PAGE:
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Please note that tax, investment, pension and ISA rules can change and the information and any views contained in this article may now be inaccurate.

Four funds to set you up for life
Thursday 08 Apr 2021 Author: Yoosof Farah

The new tax year is now underway, which means you’re able to fill up your ISA again with another £20,000.

For those just starting out who want to put their money to work in the markets but aren’t yet confident enough to pick their own stocks, we have come up with a portfolio of exchange-traded funds (ETFs) which offer a simple, no-stress option which could set you up for the long term.

ETFs are an excellent option for a beginner investor. An ETF is a type of investment that simply tracks an index, like the FTSE 100 for example, and so mimics its returns. That means they are low cost compared to an actively managed fund, where a fund manager picks out the stocks or bonds they think will outperform the rest of the market.


However fund managers don’t always outperform, and their higher fees can eat into your returns, something which is less of an issue with ETFs.

Once you are further along in the world of investing and have a better understanding of how the markets work, and are able to compare the track records of different fund managers, then actively-managed funds could well become a good option for your portfolio.

ETFs also give you that all important diversification, so if one or a few investments in the ETF perform badly, there will typically be many others which perform better to offset the losses.

More often than not ETFs give you better diversification that actively managed funds, which tend to have fewer holdings in their portfolios.

That’s also why it’s best to avoid investing in individual stocks until you understand the ins and outs of the stock market, because putting all your money in one or a few stocks leaves you a lot more exposed to the whims of the stock market and investor sentiment and gives your money none of the protection provided by having a diversified portfolio via ETFs or funds.

So as you embark on your investment journey, here is the simplest starter portfolio ever for your ISA. Four ETFs is all you need.


For someone who’s in their 20s, 30s or 40s and has time on their side to invest for the long-term, it is worth opting for ETFs that give you access to all the important stock markets in the world that offer the best growth potential.

We’ve chosen to ignore bond ETFs and dividend-paying ETFs as someone who has more time on their side can afford to take more risks and keep their money invested for longer in order to smooth out the ups and downs stock markets always go through. Stocks also typically provide better returns over the long term compared to bonds, albeit with more volatility.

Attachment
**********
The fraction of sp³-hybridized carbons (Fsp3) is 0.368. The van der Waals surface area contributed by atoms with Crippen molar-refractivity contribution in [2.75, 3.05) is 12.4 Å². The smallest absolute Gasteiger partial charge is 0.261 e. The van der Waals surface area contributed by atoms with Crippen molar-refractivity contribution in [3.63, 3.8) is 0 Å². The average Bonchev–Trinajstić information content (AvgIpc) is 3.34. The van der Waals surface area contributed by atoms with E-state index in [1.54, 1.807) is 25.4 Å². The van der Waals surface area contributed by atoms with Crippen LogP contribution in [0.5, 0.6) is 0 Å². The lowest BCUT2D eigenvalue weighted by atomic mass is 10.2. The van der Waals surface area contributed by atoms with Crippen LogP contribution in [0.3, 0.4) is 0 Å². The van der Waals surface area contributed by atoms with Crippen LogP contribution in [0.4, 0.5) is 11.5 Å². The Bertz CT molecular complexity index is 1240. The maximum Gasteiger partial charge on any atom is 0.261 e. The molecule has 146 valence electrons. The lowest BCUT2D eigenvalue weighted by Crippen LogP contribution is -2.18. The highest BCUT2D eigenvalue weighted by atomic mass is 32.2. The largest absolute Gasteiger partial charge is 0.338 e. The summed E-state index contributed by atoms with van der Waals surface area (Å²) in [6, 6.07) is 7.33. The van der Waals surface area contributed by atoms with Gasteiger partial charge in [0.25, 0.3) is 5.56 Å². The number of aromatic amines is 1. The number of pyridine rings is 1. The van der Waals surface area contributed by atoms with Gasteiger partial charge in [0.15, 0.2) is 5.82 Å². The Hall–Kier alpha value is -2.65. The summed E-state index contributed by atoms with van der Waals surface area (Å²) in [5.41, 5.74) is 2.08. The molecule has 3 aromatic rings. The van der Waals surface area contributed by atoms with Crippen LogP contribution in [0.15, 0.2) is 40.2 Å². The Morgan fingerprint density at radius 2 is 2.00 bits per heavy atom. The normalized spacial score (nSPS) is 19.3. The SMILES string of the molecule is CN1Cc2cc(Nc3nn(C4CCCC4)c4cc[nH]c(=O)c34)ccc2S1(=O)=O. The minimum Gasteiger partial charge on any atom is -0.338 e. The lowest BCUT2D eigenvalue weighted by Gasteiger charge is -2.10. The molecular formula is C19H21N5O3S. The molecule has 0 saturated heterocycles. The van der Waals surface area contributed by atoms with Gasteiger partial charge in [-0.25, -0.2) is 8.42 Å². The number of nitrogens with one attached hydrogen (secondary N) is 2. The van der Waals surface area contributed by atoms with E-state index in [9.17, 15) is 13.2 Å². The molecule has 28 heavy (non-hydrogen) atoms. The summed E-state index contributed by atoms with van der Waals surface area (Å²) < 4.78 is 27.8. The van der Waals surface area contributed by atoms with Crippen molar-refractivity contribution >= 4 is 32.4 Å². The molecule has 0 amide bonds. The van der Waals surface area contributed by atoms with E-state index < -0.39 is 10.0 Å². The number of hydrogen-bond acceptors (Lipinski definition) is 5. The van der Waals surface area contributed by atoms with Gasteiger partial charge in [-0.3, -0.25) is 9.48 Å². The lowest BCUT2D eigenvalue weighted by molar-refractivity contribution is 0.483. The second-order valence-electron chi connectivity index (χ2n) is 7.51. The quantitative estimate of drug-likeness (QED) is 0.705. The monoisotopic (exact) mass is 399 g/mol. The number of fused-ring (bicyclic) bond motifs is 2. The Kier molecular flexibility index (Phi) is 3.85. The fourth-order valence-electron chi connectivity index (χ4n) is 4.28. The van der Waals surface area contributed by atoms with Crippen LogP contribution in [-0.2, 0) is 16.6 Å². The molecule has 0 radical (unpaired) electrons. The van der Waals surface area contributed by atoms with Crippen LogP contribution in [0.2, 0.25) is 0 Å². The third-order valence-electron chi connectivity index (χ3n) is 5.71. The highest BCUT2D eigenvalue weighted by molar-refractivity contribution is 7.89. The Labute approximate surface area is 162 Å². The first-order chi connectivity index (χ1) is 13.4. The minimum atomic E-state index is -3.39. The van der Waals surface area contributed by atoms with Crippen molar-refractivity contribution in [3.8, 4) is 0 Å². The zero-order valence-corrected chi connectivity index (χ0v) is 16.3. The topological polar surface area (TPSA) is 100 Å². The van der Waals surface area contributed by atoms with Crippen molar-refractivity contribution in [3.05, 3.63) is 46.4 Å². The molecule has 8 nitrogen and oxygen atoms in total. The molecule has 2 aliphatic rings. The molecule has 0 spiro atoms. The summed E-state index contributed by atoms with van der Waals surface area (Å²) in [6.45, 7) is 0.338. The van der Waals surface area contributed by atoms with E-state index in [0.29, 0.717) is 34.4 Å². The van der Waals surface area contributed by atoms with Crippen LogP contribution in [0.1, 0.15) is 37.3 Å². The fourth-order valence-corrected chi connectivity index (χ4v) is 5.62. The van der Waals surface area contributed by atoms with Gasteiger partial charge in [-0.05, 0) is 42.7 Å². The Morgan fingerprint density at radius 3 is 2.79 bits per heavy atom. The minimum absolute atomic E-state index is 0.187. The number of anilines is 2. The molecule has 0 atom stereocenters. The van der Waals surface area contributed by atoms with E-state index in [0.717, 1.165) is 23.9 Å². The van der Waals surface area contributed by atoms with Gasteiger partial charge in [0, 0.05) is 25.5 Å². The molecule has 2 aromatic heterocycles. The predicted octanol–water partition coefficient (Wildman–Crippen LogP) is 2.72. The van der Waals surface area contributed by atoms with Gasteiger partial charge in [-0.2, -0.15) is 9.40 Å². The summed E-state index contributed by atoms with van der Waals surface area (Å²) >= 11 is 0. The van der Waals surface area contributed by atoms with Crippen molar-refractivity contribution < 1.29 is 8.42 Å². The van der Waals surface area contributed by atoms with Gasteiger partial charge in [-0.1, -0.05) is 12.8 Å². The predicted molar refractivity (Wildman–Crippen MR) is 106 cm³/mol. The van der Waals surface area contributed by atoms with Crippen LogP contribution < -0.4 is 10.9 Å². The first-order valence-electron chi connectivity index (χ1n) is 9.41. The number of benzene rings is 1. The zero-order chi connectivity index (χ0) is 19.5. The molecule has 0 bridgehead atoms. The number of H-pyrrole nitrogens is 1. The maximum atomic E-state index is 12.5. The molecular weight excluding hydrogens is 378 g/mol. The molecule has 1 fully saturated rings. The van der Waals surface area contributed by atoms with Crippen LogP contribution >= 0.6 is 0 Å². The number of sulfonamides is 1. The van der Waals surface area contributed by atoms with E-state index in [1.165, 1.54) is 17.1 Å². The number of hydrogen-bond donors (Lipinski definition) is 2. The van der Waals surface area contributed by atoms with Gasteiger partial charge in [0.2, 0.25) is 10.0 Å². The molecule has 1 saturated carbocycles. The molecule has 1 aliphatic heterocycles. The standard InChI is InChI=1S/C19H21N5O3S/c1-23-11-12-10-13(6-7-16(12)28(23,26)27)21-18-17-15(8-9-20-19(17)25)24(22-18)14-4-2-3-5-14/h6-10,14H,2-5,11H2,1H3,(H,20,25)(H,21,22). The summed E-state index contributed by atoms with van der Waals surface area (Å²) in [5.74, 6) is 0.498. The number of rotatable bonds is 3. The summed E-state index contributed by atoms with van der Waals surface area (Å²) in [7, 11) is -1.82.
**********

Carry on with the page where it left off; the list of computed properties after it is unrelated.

What better way to get started with investing than to buy an ETF that puts your money to work in stocks all over the world?

The MSCI World index is the most commonly used index to track companies in all the developed markets across the world and with well over 1,000 stocks in there it’s certainly diversified.

More than anything it’s a play on the US, which makes up 66% of the index and has all the big US tech stocks in its top 10 holdings – together they alone make up 10% of the index – so you’ll feel the benefit if the likes of Apple, Amazon, Facebook, Microsoft, Tesla and Google owner Alphabet continue to perform strongly in future.

Its present bias towards growth companies means it may not shine in the short-term when value stocks are in favour.

This is reflected in a return of just 1.6% so far year-to-date as the value rally continues. However, over the longer term it should deliver strong performance and indeed has a five-year annualised return of 14.73%.

There is also the benefit of not having all your eggs in one basket as the index also includes stocks from the UK, Japan and other countries like France, Germany and Canada.

The best ETF to pick to follow the index would be iShares Core MSCI WORLD (SWDA), which is one of the cheapest options with an annual fee of just 0.2% of your invested cash, and also has the lowest cost between buying and selling due to its highly liquid nature – the ETF holds $34.3 billion of investors’ money.

The specific ‘SWDA’ version has been picked because this is the GBP share class. It’s important to always pick the GBP version to avoid any unnecessary foreign exchange charges for converting US dollars into pounds for example. For all ETFs mentioned in this article we’ve picked out the GBP share class.


Global small cap stocks have outperformed their mid- and large-cap counterparts on average over the last decade, and could be a good option to potentially add some decent growth to your portfolio.

There is always the risk they will do worse than their larger peers when stock markets go through turbulent periods where performance is volatile but over a market cycle of at least five years their better growth potential than large and mid-caps could be realised.

The best option here would be iShares MSCI World Small Cap (WLDS), which follows the MSCI World Small Cap index and is one of the cheapest options to track global smaller companies with a 0.35% annual fee.